Description: The astronomical method of determining position is universally used in marine navigation and may also be of service in aerial navigation. The practical application of the method, however, must be modified and adapted to conform to the requirements of aviation. Much of this work of adaptation has already been accomplished, but being scattered through various technical journals in a number of languages, is not readily available. This report is for the purpose of collecting under one cover such previous work as appears to be of value to the aerial navigator, comparing instruments and methods, indicating the best practice, and suggesting future developments. The various methods of determining position and their application and value are outlined, and a brief resume of the theory of the astronomical method is given. Observation instruments are described in detail. A complete discussion of the reduction of observations follows, including a rapid method of finding position from the altitudes of two stars. Maps and map cases are briefly considered. A bibliography of the subject is appended.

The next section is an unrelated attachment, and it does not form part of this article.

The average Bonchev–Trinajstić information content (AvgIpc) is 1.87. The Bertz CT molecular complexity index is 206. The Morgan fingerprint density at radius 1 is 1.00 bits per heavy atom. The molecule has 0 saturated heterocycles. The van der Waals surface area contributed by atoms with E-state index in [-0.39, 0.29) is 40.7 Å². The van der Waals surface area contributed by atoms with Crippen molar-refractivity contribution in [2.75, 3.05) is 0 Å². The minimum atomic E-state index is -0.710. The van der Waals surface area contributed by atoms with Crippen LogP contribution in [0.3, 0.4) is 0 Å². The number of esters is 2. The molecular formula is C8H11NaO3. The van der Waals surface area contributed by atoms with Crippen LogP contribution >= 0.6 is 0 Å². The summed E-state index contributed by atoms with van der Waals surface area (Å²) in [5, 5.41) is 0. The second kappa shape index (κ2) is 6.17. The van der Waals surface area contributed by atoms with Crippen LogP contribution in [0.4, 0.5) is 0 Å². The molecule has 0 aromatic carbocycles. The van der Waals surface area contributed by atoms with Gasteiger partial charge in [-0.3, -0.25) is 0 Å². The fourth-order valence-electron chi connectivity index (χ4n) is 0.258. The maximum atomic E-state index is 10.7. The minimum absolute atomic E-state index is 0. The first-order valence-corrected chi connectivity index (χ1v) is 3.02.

Date: 1925
Creator: Beij, K. Hilding
Partner: UNT Libraries Government Documents Department

Atomization of liquid fuels. Part I

Description: In the present treatise we will consider chiefly the problem of solid injection in comparison with air injection. On leaving the valve or nozzle through one or more small openings, the fuel is split up into innumerable fine drops, which penetrate the combustion chamber in divergent directions in the form of a conical jet. The efficiency of this jet is judged from the following three viewpoints: 1) with respect to the fineness of atomization; 2) with respect to the direction or distribution of sprayed particles; 3) with respect to the penetration of the particles.